• The astronomical amount of revenue generated by these large corporations allows them to buy their competitors and to spend previously unthinkable amounts of money on finding ways to manipulate people at a psychological level. One of the examples for these manipulations are subliminal messages that we cannot consciously see, but that our unconscious does pick up on. The most blatantly unethical ones get outlawed , but there are still plenty of ways subliminal advertising is being used today. If you want an example, you can read up on John Vicary.
  • Politicians are supposed to make good money so that they cannot easily be bought. However, this is clearly not working for many reasons beyond the scope of this article. It is common knowledge that all these companies with big pockets donate to politicians to further their causes and in many cases even engage in untraceable and unprovable fraud. There may be no proof to accuse politicians of this, but it is obvious and again, ask anyone, they know it, you know it…
  • Technology is unbiased, it progresses and evolves, rapidly. On the other hand, people’s philosophies are usually biased and evolve very slowly. It takes time for the government to understand the depth of the issue, to catch up with it and to put safeguards in place. This single point puts a ticking bomb on the current political systems if it doesn’t evolve fast enough. Eventually, technology will advance so fast that by the time the government catches up with one wave of innovation, it will be too late and irreparable damage will have been caused. Social media platforms have existed for over a decade now and here we are, with a social dilemma…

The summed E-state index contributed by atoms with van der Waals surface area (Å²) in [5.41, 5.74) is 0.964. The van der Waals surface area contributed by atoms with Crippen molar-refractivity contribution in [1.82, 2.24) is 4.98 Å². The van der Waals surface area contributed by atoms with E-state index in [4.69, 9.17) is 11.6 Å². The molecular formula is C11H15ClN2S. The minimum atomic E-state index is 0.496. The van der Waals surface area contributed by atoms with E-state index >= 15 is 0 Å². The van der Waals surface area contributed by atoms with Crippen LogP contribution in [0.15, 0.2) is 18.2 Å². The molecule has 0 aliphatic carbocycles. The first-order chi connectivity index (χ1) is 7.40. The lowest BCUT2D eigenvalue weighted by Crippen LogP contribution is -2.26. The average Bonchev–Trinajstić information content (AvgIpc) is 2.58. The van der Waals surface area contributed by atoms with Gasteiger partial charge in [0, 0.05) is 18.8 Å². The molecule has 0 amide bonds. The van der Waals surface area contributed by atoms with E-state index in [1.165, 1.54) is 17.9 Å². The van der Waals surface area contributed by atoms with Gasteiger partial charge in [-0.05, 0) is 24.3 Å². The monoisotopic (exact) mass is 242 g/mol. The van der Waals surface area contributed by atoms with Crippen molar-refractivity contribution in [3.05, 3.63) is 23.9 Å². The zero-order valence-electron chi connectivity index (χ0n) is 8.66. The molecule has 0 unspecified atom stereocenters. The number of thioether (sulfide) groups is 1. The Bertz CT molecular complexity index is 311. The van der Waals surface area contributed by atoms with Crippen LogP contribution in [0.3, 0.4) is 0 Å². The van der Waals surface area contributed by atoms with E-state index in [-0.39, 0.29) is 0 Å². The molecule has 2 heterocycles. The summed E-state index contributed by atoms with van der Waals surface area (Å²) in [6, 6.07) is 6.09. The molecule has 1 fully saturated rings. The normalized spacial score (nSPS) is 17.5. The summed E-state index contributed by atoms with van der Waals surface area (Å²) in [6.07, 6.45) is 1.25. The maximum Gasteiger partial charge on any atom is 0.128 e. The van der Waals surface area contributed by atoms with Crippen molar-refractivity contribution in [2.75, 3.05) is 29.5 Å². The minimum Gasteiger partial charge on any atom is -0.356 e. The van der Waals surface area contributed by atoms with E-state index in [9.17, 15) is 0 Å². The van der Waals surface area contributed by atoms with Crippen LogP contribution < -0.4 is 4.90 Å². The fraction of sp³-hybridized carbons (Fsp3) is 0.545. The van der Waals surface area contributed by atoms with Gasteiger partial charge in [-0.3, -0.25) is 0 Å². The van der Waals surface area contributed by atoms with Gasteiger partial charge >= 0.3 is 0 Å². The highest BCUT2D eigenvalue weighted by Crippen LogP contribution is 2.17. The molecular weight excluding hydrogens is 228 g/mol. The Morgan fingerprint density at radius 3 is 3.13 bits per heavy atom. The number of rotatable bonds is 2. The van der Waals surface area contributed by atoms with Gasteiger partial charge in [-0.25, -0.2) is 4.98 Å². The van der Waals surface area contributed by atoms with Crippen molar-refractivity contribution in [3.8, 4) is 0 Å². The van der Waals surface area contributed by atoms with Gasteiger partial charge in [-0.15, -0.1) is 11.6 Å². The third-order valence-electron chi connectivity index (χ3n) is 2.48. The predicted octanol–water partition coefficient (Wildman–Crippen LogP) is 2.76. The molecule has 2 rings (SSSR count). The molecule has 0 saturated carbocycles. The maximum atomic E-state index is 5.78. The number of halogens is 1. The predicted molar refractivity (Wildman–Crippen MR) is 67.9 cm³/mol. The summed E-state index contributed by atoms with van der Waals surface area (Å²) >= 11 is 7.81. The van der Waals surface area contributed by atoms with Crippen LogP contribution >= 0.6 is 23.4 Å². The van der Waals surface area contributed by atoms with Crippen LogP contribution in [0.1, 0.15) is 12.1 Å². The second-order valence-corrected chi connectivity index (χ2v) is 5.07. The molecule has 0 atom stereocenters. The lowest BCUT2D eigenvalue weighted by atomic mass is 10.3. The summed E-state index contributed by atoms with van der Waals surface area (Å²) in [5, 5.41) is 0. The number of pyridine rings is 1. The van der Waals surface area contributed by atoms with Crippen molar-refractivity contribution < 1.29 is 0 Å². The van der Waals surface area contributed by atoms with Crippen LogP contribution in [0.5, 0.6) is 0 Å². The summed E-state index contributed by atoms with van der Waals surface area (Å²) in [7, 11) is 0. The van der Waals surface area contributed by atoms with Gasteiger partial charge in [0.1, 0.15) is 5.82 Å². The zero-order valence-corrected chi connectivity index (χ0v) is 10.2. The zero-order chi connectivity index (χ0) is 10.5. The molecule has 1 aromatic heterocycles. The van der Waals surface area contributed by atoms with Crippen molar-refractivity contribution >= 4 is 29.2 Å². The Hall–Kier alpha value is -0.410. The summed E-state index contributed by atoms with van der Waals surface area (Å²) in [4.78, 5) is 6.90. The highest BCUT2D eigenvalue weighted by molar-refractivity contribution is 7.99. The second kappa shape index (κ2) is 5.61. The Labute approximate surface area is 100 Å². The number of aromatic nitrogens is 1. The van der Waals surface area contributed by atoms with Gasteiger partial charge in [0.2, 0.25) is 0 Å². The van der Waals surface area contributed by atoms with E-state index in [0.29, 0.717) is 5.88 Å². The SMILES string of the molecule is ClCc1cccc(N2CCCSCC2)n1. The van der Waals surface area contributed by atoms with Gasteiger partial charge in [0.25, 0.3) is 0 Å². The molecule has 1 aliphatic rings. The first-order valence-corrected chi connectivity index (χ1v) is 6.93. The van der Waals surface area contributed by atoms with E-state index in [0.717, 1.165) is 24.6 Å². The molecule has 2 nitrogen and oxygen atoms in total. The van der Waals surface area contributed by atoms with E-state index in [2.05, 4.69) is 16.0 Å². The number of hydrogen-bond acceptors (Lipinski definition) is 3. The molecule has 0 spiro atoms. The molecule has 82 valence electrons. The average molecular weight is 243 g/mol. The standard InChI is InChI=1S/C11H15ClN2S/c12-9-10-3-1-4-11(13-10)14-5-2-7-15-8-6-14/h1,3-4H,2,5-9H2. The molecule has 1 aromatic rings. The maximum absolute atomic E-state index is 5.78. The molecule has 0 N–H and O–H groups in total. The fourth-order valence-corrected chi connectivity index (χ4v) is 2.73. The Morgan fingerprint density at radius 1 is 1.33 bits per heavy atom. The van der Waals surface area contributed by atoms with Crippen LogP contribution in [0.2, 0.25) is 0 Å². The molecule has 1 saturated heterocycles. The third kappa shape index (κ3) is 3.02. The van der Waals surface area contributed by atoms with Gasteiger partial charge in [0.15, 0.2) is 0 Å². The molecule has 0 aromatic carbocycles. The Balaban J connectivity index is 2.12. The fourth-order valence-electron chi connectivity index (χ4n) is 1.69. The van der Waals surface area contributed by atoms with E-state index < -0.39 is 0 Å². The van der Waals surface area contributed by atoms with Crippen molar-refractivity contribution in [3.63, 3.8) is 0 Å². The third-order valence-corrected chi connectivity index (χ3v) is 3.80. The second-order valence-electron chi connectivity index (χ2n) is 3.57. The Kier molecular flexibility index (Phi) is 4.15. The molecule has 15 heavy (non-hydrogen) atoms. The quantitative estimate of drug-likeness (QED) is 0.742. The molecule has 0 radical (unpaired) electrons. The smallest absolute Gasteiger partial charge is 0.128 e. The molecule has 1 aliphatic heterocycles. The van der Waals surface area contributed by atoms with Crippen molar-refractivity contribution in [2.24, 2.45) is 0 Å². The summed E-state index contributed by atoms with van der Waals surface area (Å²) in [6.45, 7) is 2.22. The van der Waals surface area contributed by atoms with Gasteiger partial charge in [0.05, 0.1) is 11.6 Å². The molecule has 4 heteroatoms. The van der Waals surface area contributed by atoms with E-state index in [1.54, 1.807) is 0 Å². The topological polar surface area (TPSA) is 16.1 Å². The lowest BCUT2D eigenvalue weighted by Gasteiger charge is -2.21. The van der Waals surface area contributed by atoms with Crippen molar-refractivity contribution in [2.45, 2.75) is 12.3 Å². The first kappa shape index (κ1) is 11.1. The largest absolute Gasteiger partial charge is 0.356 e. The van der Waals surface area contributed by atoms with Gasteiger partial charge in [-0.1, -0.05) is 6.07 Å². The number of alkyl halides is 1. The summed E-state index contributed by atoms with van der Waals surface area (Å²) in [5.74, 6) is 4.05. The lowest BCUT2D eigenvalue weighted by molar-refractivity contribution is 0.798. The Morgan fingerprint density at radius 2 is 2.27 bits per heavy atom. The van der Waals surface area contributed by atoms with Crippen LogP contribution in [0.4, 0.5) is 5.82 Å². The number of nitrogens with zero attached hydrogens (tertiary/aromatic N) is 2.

Potential Solutions From the Crypto and Blockchain Space

For the sake of not exploding this article into a book of details, I will only scratch the surface of the potential solutions being explored through the Blockchain technology. I encourage you to do your own research on these to form your own opinion.

If there is a single keyword to the solution to the Social Dilemma from a Blockchain perspective, it is “decentralization.” In loose terms, it means that there is no entity large enough to control the flow of information. With this keyword, you can search for decentralized internet, decentralized finance, decentralized governance and so on; answers will lead you to the Blockchain. The rise of blockchain technology over the last decade, has sparked an unprecedented amount of innovation in the search for reliable and decentralized systems, that can replace the centralized systems that exist today. We are not talking about the little things in life here, we are talking about top level structural stuff, such as: the rules of how money is printed, revolutionizing the banking system, automatic contracts, streamlining proof of ownership, un-hackable storage of information and much more!

Long story short, blockchain works and is here to stay/ It is a superior technology to the centralized systems built before, as much as the internet is a superior technology to the printing press… Yeah, exactly like that picture that just crossed your mind. There are already well over 5,000 blockchain projects in existence with a total valuation of over $300 Billion. See for yourself at coinmarketcap.

Out of those thousands of projects, I will only mention only one here which directly tackles the social dilemma, head on.


One of the objectives of Blockstack is to give you control over your data.

Let’s use Facebook as an example. If Facebook was an app built to be compatible with the Blockstack protocol, instead of you handing over your data to Facebook, your information would be held in a server location that only you control. You would simply allow Facebook to access your data to display it in the Facebook platform. You would have the keys to control what they see, how they use it and when you want to break your relationship with them.

Unfortunately, Facebook is not built within the Blockstack protocol, so any comment you enter into facebook, every picture, every click and every second you spend there is logged on Facebook’s computers and then used to figure out what makes you tick and to make you spend the most time possible in their app regardless of whether it’s good for you, or ethical, or safe. All that matters to them is: more time on Facebook = more money for Facebook.

This is a difficult topic to only discuss through words only, so I created the visuals below in the hope of clearing things out.

How it currently works

How it would work with Blockstack